Hi, I wanted to bring to your attention a new building method that I'm starting to experiment with. You dip burlap into magnesium oxide cement, throw it on a form and let it dry. My understanding is that the chemicals are beneficial for plants and it is waterproof. I hope to start experimenting with it this week. I'm getting components now.
You can read more at:
If you live near Phoenix and you would like to try it hands on, then message me and I'll send you my address.
Hi Brian...I'm very interested in trying the process 'hands on'....I have an urban farm in Scottsdale (3rdAcreFarm), and can think of multiple uses...especially wind break walls, etc. (and I like the usage for roofs..), and, of course, growbeds if what you state is accurate.
"My understanding is that the chemicals are beneficial for plants and it is waterproof." Where did you obtain that information from?? (and if it's in the article...my apologies, I haven't read it all yet) I'd like to do some further research myself if you have some sources....Thanks.
It does mention it in the article. I'd like to learn more, too.
I read the article and then a second one with a Q&A section. He keeps referring to cistern usage so I'm intrigued, most cisterns are utilized for drinking water. Yet if it 'acts as a fertilizer' in a pot, adding nutrient to the dirt, then it would also 'add' to the growbed water, and 'add' to the fish tank water, which might create some imbalances right? I know bath salts are magnesium and they are used as a fertilizer for garden plants, I just can't recall what plants and in what situations...more research needed.
Long and short of it is though, I am very interested. This would be a great solution to affordable rainwater catchment containers and storage tanks here in the desert.
Would be great to use to build my pizza oven, and would make a nice floor for the outdoor shower (greywater system).
PIZZA OVEN!! Great idea!
I was thinking the same thing, Chris. Would the beneficial effects of the material actually be a detriment or, perhaps just cause one to adjust the system in a certain way. I'm cautious of anything that leaches any kind of substance. Regardless, if it can't be used directly for a tank or growbed, it could be used as a form for a liner, allowing a person to be creative with the shape & size of their system.
I agree on the tank/growbed liner (structure) idea as well, frankly I can think of loads of uses...would make a nice north wall for a greenhouse, duckweed trough, etc. Around the farm, windbreak walls, planters, firepit/bbq seating, aviary (chicken coop) walls, slide for the swimming pool (might have to beef it up or lose more weight though, haha). Raingutter, rainbarrels. I like that it is lightweight yet strong.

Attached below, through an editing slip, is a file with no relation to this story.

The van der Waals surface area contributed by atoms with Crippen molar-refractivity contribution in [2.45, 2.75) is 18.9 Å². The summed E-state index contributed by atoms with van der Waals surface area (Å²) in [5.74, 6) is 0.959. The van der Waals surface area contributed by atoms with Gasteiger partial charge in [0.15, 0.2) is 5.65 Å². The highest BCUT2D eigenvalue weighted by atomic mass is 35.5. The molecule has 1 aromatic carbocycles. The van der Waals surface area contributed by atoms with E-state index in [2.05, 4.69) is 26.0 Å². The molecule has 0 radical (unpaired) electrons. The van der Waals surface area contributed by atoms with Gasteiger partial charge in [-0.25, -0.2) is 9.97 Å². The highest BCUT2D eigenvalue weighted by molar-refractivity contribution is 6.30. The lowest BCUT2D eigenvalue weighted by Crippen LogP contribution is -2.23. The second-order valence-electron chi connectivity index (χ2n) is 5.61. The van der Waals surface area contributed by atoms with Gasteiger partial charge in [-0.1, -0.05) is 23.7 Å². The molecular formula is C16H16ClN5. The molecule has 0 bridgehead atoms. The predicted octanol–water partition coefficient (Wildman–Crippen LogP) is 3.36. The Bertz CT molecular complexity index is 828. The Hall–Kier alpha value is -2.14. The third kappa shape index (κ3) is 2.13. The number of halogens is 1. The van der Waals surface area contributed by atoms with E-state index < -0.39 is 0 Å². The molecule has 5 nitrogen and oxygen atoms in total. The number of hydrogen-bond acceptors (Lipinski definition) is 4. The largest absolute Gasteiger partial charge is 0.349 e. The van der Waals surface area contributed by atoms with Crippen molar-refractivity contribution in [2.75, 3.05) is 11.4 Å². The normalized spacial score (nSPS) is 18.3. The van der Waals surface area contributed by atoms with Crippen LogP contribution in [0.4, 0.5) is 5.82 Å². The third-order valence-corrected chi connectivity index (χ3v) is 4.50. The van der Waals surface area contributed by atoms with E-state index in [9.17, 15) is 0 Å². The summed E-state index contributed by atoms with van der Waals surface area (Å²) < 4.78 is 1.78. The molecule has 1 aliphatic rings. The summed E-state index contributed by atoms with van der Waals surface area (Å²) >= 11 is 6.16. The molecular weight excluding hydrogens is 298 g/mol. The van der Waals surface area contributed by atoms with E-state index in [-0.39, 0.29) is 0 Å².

I'm getting the components in now. I know where to get the cement. I'm still trying to find out where to get some burlap. If you guys know of a good place, please tell me. Then I'll post when I'm going to get started working with it and my address.
I've read where the biggest problems are the current natural availability (primarily China), the testing needed to set construction standards, and the formula standardization between manufacturers. I can't find anything about it emitting any beneficial elements (other than this article). It does absorb CO2.
Mesa Sales probably has burlap. I don't know of places further into Phoenix. From what I've read, you could us any fabric or fiber.
Home Depot (and I think Lowe's) have a heavier burlap sewn into a big bag (for garden cleanup). They also sell a loosely woven burlap on a roll.
Any place that roasts its own coffee will have excess burlap bags.....
Yea. I dug a pond out in my front yard. I put in a pond liner, but if this works, I might switch. I also want to try to use this to build the grow beds. Those are above ground and the pond is below ground. That way the whole thing can run off gravity once I pump the water up to the grow beds.
The coffee sounds better than the bag right now. :)
I requested a quote from arizona bag company on their burlap. It comes in bales with various cuts.